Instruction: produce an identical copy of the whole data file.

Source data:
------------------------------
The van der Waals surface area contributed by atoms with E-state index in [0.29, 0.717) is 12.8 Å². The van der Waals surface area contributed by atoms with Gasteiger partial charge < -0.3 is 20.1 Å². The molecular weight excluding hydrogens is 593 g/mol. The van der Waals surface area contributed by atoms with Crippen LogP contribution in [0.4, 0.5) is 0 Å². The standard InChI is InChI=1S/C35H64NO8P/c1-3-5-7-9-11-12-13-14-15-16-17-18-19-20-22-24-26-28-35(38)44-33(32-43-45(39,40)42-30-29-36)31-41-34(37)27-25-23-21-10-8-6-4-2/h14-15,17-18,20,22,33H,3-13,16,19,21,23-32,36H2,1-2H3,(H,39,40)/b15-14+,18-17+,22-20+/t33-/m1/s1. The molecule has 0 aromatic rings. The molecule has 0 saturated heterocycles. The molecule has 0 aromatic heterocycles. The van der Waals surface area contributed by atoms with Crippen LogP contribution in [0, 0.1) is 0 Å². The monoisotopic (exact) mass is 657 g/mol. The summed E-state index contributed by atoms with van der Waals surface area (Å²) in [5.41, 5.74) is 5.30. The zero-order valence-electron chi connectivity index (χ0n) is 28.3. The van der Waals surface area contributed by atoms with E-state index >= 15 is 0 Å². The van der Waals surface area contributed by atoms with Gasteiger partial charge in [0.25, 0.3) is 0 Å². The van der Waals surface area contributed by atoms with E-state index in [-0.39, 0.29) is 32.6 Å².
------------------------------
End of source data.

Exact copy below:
The van der Waals surface area contributed by atoms with E-state index in [0.29, 0.717) is 12.8 Å². The van der Waals surface area contributed by atoms with Gasteiger partial charge < -0.3 is 20.1 Å². The molecular weight excluding hydrogens is 593 g/mol. The van der Waals surface area contributed by atoms with Crippen LogP contribution in [0.4, 0.5) is 0 Å². The standard InChI is InChI=1S/C35H64NO8P/c1-3-5-7-9-11-12-13-14-15-16-17-18-19-20-22-24-26-28-35(38)44-33(32-43-45(39,40)42-30-29-36)31-41-34(37)27-25-23-21-10-8-6-4-2/h14-15,17-18,20,22,33H,3-13,16,19,21,23-32,36H2,1-2H3,(H,39,40)/b15-14+,18-17+,22-20+/t33-/m1/s1. The molecule has 0 aromatic rings. The molecule has 0 saturated heterocycles. The molecule has 0 aromatic heterocycles. The van der Waals surface area contributed by atoms with Crippen LogP contribution in [0, 0.1) is 0 Å². The monoisotopic (exact) mass is 657 g/mol. The summed E-state index contributed by atoms with van der Waals surface area (Å²) in [5.41, 5.74) is 5.30. The zero-order valence-electron chi connectivity index (χ0n) is 28.3. The van der Waals surface area contributed by atoms with E-state index >= 15 is 0 Å². The van der Waals surface area contributed by atoms with Gasteiger partial charge in [0.25, 0.3) is 0 Å². The van der Waals surface area contributed by atoms with E-state index in [-0.39, 0.29) is 32.6 Å².